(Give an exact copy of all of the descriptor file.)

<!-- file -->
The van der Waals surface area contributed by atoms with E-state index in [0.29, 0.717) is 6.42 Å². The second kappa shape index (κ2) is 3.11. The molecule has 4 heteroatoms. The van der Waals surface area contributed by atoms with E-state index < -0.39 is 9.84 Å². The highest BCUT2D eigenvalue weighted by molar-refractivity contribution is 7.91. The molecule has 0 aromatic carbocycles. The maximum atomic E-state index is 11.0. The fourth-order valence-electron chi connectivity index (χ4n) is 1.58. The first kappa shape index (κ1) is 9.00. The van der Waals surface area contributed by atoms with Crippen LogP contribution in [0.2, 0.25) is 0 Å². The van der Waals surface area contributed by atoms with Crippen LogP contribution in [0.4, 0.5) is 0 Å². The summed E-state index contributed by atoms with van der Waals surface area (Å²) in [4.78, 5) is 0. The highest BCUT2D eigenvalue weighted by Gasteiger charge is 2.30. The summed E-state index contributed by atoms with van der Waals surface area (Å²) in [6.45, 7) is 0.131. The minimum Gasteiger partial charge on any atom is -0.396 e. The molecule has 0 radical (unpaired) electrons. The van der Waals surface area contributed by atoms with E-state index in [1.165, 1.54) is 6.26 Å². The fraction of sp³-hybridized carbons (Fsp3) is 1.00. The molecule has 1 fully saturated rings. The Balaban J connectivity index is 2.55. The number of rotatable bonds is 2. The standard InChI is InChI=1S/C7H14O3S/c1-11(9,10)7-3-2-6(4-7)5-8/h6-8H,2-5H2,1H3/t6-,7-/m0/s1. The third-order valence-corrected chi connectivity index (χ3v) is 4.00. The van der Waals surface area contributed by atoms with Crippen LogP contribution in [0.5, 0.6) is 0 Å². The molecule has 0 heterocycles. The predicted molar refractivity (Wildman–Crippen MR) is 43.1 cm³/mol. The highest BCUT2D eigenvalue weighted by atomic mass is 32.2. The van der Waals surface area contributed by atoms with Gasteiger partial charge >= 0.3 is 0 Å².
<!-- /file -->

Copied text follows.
The van der Waals surface area contributed by atoms with E-state index in [0.29, 0.717) is 6.42 Å². The second kappa shape index (κ2) is 3.11. The molecule has 4 heteroatoms. The van der Waals surface area contributed by atoms with E-state index < -0.39 is 9.84 Å². The highest BCUT2D eigenvalue weighted by molar-refractivity contribution is 7.91. The molecule has 0 aromatic carbocycles. The maximum atomic E-state index is 11.0. The fourth-order valence-electron chi connectivity index (χ4n) is 1.58. The first kappa shape index (κ1) is 9.00. The van der Waals surface area contributed by atoms with Crippen LogP contribution in [0.2, 0.25) is 0 Å². The van der Waals surface area contributed by atoms with Crippen LogP contribution in [0.4, 0.5) is 0 Å². The summed E-state index contributed by atoms with van der Waals surface area (Å²) in [4.78, 5) is 0. The highest BCUT2D eigenvalue weighted by Gasteiger charge is 2.30. The summed E-state index contributed by atoms with van der Waals surface area (Å²) in [6.45, 7) is 0.131. The minimum Gasteiger partial charge on any atom is -0.396 e. The molecule has 0 radical (unpaired) electrons. The van der Waals surface area contributed by atoms with E-state index in [1.165, 1.54) is 6.26 Å². The fraction of sp³-hybridized carbons (Fsp3) is 1.00. The molecule has 1 fully saturated rings. The Balaban J connectivity index is 2.55. The number of rotatable bonds is 2. The standard InChI is InChI=1S/C7H14O3S/c1-11(9,10)7-3-2-6(4-7)5-8/h6-8H,2-5H2,1H3/t6-,7-/m0/s1. The third-order valence-corrected chi connectivity index (χ3v) is 4.00. The van der Waals surface area contributed by atoms with Crippen LogP contribution in [0.5, 0.6) is 0 Å². The molecule has 0 heterocycles. The predicted molar refractivity (Wildman–Crippen MR) is 43.1 cm³/mol. The highest BCUT2D eigenvalue weighted by atomic mass is 32.2. The van der Waals surface area contributed by atoms with Gasteiger partial charge >= 0.3 is 0 Å².